twitter-iconAre you a chronic tweeter? Do you find yourself thinking in increments of 140 characters or less? Did you know Twitter is a non-profit? Well, they’re not, but please stick with me and I think this will make sense.

I initially resisted joining Twitter thinking, “Why would I join another social thing? I already use Facebook.” The more I heard about Twitter the more I resisted using it. I kept thinking it sounded way too intrusive into my life. Something changed, eventually, where I decided to give it a shot and sign up as a casual user of the site (@pastortimk).

I wouldn’t say I’m now addicted to Twitter but I have tweeted more than 10 times this week. I’ll probably also tweet once I post this on the blog. I then might tweet how people are responding and then tweet again about how I feel about how people are responding. Ok, I’m drinking the Twitter cool-aid. Maybe I should tweet about that?

I was surprised earlier this year as I was listening to NPR (@NPR) on my way home from Credo House (@credohouse) to hear that Twitter never had a profitable quarter until the fourth quarter of 2013. WHAT? The company started in 2006 and for 7 years never once turned a profit. How in the world is that even possible? I started to wonder. How can a company like that survive? WHY should a company survive for seven years without a profit? Shouldn’t they have just let that thing die? Why did they keep it alive for so long?

It then became clear to me that I would have never joined Twitter if it would have cost me $4.99/month to sign up. No one would have. Even as a totally free service it still took me a few years hearing from my “early adopter” friends talking about Twitter before I decided to give it a try.

Did the employees of Twitter get paid every 2 weeks for 6 years? Absolutely. Even if you have a great long-term idea mortgages still need to be paid and kids still need to eat (not in that order of course). Twitter undoubtedly had outside help to survive. Twitter had a combination of banks and private investors who understood the value and vision. They knew there would be no way to expect Twitter to start off with enough subscription payments and enough advertising revenue to pay all their bills from day one. In order for Twitter to exist it took a unique way to look at business.

match4Even six years into Twitter it was very clear the vision was working. With 600 million users they were not profitable but it didn’t really concern their investors because they knew it was working for the long-term. In order to accomplish something no one had accomplished, people approached the problem in a totally different way.

I feel like the Credo House is a lot like Twitter (in the most humble way). The vision of Credo House is working. It’s even working at the level that our coffee shop is profitable. We create curriculum that the most “early adopters” know they need but millions of other people don’t know they need yet. So we provide tons of free training and spend a lot of money waiting and being ready for when people realize they really need the Credo House and its training. We can’t wait until everyone is ready to then start the ministry and get it off the ground. We lay the groundwork now so when they know they need the Credo House we are right there in their neighborhood to help equip them as Ambassadors for Christ to our postmodern world.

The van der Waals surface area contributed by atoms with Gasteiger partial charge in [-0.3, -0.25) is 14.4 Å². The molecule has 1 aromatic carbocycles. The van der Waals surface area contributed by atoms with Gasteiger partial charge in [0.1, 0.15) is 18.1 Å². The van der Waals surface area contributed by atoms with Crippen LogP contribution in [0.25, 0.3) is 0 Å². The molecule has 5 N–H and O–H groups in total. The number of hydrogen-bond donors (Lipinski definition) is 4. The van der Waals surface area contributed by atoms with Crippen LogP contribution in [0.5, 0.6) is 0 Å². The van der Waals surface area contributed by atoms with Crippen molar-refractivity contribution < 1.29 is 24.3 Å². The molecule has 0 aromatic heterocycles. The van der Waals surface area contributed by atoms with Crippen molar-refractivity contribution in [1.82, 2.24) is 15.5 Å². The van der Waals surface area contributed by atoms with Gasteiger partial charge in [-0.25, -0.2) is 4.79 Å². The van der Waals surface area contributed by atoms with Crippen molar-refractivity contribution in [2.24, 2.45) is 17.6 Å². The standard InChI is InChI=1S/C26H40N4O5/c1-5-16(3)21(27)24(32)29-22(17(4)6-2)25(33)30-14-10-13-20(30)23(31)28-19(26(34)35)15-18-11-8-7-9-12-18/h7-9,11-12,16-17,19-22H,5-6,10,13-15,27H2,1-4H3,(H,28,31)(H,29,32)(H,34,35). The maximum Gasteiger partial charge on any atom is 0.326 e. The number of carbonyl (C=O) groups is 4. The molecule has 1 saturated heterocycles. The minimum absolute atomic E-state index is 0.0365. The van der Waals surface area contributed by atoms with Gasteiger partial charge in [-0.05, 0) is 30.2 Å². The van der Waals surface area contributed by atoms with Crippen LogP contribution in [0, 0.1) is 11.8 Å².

Amazingly, the Credo House has grown to an organization with more than a dozen employees and reaching more than a million people a year and we have never taken an operational loan. Our private investors (donors) are those who share our vision. They see the potential positive influence if Credo Houses existed on University campuses throughout our country.

We strongly believe Credo House will get to the place where donations may not be necessary for survival (we will always remain a non-profit). We strongly believe that day could come in the next year or two where donations are only spent on new locations. Our online church memberships alone could be the thing that makes donations no longer a necessity. Today, however, we are still in the zone where the Credo House is very much working but is also very much dependent on kingdom-oriented investors.

When the Credo House has a solid financial foundation it can build an organization that needs to exist long-term and not one that necessarily produces the greatest short-term profit margins. Twitter would have never become what it did if it didn’t have those 6 years of long-term sustained focus.

Would you consider being one of those long-term investors helping us to fully become something that is already showing amazing success? We would be most grateful.

You can join the movement by giving here.

    4 replies to "Unashamed to be a Non-Profit Like Twitter"

    • C J Barton

      If I give, like, $50, can I get a cool t-shirt or something?

    • Chancellor Roberts

      “Ok, I’m drinking the Twitter cool-aid.”

      It’s Kool-Aid, not cool aid.

    • C Michael Patton

      CJ, what size do you wear? Email me: michael p at credo house dot org

    • lamont

      what is your mission?

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